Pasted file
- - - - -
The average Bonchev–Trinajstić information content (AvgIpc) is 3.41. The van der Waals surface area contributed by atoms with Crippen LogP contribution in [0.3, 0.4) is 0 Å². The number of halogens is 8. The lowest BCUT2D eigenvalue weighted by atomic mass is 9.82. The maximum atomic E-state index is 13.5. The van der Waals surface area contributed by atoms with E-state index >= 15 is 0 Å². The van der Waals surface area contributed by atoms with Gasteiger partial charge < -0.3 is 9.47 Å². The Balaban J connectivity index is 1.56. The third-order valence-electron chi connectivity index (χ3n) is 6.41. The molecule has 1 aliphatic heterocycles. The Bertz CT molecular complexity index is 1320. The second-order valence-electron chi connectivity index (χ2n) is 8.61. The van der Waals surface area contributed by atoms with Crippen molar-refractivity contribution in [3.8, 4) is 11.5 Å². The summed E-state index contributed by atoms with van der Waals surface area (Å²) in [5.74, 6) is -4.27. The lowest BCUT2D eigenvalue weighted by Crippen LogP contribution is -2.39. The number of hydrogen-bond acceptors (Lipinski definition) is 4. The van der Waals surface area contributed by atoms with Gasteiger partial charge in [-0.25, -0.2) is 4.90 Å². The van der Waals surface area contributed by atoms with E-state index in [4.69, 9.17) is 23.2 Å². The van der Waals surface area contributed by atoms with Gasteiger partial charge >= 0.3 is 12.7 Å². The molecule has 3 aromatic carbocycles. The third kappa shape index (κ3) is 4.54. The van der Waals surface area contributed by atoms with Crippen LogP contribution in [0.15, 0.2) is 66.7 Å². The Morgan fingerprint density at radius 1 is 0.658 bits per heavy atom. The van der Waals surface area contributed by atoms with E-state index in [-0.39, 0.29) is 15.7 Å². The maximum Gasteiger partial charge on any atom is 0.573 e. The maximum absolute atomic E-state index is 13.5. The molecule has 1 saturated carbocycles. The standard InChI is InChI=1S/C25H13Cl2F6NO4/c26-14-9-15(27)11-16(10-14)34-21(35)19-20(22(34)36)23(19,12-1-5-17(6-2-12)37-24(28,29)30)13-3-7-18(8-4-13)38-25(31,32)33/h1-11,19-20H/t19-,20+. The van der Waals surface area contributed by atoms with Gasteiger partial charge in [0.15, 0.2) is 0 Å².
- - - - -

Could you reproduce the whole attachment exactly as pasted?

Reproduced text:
The average Bonchev–Trinajstić information content (AvgIpc) is 3.41. The van der Waals surface area contributed by atoms with Crippen LogP contribution in [0.3, 0.4) is 0 Å². The number of halogens is 8. The lowest BCUT2D eigenvalue weighted by atomic mass is 9.82. The maximum atomic E-state index is 13.5. The van der Waals surface area contributed by atoms with E-state index >= 15 is 0 Å². The van der Waals surface area contributed by atoms with Gasteiger partial charge < -0.3 is 9.47 Å². The Balaban J connectivity index is 1.56. The third-order valence-electron chi connectivity index (χ3n) is 6.41. The molecule has 1 aliphatic heterocycles. The Bertz CT molecular complexity index is 1320. The second-order valence-electron chi connectivity index (χ2n) is 8.61. The van der Waals surface area contributed by atoms with Crippen molar-refractivity contribution in [3.8, 4) is 11.5 Å². The summed E-state index contributed by atoms with van der Waals surface area (Å²) in [5.74, 6) is -4.27. The lowest BCUT2D eigenvalue weighted by Crippen LogP contribution is -2.39. The number of hydrogen-bond acceptors (Lipinski definition) is 4. The van der Waals surface area contributed by atoms with Gasteiger partial charge in [-0.25, -0.2) is 4.90 Å². The van der Waals surface area contributed by atoms with E-state index in [4.69, 9.17) is 23.2 Å². The van der Waals surface area contributed by atoms with Gasteiger partial charge >= 0.3 is 12.7 Å². The molecule has 3 aromatic carbocycles. The third kappa shape index (κ3) is 4.54. The van der Waals surface area contributed by atoms with Crippen LogP contribution in [0.15, 0.2) is 66.7 Å². The Morgan fingerprint density at radius 1 is 0.658 bits per heavy atom. The van der Waals surface area contributed by atoms with E-state index in [-0.39, 0.29) is 15.7 Å². The maximum Gasteiger partial charge on any atom is 0.573 e. The maximum absolute atomic E-state index is 13.5. The molecule has 1 saturated carbocycles. The standard InChI is InChI=1S/C25H13Cl2F6NO4/c26-14-9-15(27)11-16(10-14)34-21(35)19-20(22(34)36)23(19,12-1-5-17(6-2-12)37-24(28,29)30)13-3-7-18(8-4-13)38-25(31,32)33/h1-11,19-20H/t19-,20+. The van der Waals surface area contributed by atoms with Gasteiger partial charge in [0.15, 0.2) is 0 Å².